He announced that he was TEMPORARILY unfollowing EVERYONE.
 If YOU read his tweets the way you demand he read yours, you'd know that.
If YOU weren't so narcissistic, you'd WANT a friend to have a better experience. 
Step back and look at yourselves.
Day 2:"Life's too short for social media drama"-Ed Shahzade (me)

Michael, handle being wrong. It's not catastrophic. A few [perpetual, jealous] Chris Brogan haters out there have poisoned the discussion around one person's rehab of his platform use. This is the kind of juvenile, paranoid, conspiracy theory drama and cynicism that drives normal mainstream businesses and individuals from adopting social platforms. If he warns people what he's doing and why, he gets accused of guerrilla marketing and attention whoring. If he doesn't do so enough, he gets slammed for unfollowing people, by a bunch of insecure crybabies.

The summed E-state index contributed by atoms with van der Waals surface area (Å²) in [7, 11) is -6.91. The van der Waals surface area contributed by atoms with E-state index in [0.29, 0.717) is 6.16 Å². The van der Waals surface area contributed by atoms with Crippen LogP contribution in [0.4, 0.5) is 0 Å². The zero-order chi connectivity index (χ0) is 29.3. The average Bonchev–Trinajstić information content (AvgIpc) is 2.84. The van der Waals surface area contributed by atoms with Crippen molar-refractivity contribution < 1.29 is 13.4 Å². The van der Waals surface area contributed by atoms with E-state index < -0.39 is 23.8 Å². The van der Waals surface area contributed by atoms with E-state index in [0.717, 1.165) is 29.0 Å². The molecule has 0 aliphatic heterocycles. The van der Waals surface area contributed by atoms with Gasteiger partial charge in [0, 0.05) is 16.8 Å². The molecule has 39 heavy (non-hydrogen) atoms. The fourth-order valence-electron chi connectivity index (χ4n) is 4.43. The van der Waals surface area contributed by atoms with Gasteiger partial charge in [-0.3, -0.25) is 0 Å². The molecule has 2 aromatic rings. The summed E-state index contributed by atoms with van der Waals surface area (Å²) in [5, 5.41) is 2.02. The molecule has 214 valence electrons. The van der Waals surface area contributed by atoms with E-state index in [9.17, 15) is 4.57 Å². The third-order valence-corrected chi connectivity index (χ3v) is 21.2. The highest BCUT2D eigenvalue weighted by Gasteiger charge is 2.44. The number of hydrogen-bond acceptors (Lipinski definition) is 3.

Things change. Four and five years ago, when Chris *refused* the titles "guru" "expert" "A-Lister", and embraced his community thus; "We're eye to eye, chairs in a circle", he was sincere. 
He could not foresee following back 140,000 people to NOT be snob, nor foresee Twitter's otherwise superb   Team, fighting an extraordinary number of dm spammers, or this many adults clueless enough to keep clicking them. A senior member of  confirmed to me that Chris has received an intolerable amount of dm spam, understandably making half the platform useless for him.